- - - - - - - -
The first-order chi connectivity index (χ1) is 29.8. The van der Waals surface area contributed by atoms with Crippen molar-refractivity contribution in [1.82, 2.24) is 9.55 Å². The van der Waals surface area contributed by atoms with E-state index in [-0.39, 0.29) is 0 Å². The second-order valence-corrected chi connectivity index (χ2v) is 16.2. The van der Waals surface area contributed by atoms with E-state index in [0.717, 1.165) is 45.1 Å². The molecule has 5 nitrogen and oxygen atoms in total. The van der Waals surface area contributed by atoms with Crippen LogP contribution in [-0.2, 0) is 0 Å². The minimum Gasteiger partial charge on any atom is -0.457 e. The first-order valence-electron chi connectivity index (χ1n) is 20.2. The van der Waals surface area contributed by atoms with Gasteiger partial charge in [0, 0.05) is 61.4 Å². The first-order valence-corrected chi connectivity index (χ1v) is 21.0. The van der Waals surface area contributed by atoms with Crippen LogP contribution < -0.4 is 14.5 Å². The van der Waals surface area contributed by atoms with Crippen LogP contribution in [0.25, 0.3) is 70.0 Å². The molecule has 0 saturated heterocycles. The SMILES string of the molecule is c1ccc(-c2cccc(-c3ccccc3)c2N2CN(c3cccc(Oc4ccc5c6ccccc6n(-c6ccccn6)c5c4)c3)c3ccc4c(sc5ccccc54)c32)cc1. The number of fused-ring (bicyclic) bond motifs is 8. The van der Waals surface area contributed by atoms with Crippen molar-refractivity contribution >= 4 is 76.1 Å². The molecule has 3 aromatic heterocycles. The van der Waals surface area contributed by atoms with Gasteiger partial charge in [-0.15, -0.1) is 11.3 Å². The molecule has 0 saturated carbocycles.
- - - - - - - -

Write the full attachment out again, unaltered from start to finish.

The first-order chi connectivity index (χ1) is 29.8. The van der Waals surface area contributed by atoms with Crippen molar-refractivity contribution in [1.82, 2.24) is 9.55 Å². The van der Waals surface area contributed by atoms with E-state index in [-0.39, 0.29) is 0 Å². The second-order valence-corrected chi connectivity index (χ2v) is 16.2. The van der Waals surface area contributed by atoms with E-state index in [0.717, 1.165) is 45.1 Å². The molecule has 5 nitrogen and oxygen atoms in total. The van der Waals surface area contributed by atoms with Crippen LogP contribution in [-0.2, 0) is 0 Å². The minimum Gasteiger partial charge on any atom is -0.457 e. The first-order valence-electron chi connectivity index (χ1n) is 20.2. The van der Waals surface area contributed by atoms with Gasteiger partial charge in [0, 0.05) is 61.4 Å². The first-order valence-corrected chi connectivity index (χ1v) is 21.0. The van der Waals surface area contributed by atoms with Crippen LogP contribution < -0.4 is 14.5 Å². The van der Waals surface area contributed by atoms with Crippen LogP contribution in [0.25, 0.3) is 70.0 Å². The molecule has 0 saturated heterocycles. The SMILES string of the molecule is c1ccc(-c2cccc(-c3ccccc3)c2N2CN(c3cccc(Oc4ccc5c6ccccc6n(-c6ccccn6)c5c4)c3)c3ccc4c(sc5ccccc54)c32)cc1. The number of fused-ring (bicyclic) bond motifs is 8. The van der Waals surface area contributed by atoms with Crippen molar-refractivity contribution >= 4 is 76.1 Å². The molecule has 3 aromatic heterocycles. The van der Waals surface area contributed by atoms with Gasteiger partial charge in [-0.15, -0.1) is 11.3 Å². The molecule has 0 saturated carbocycles.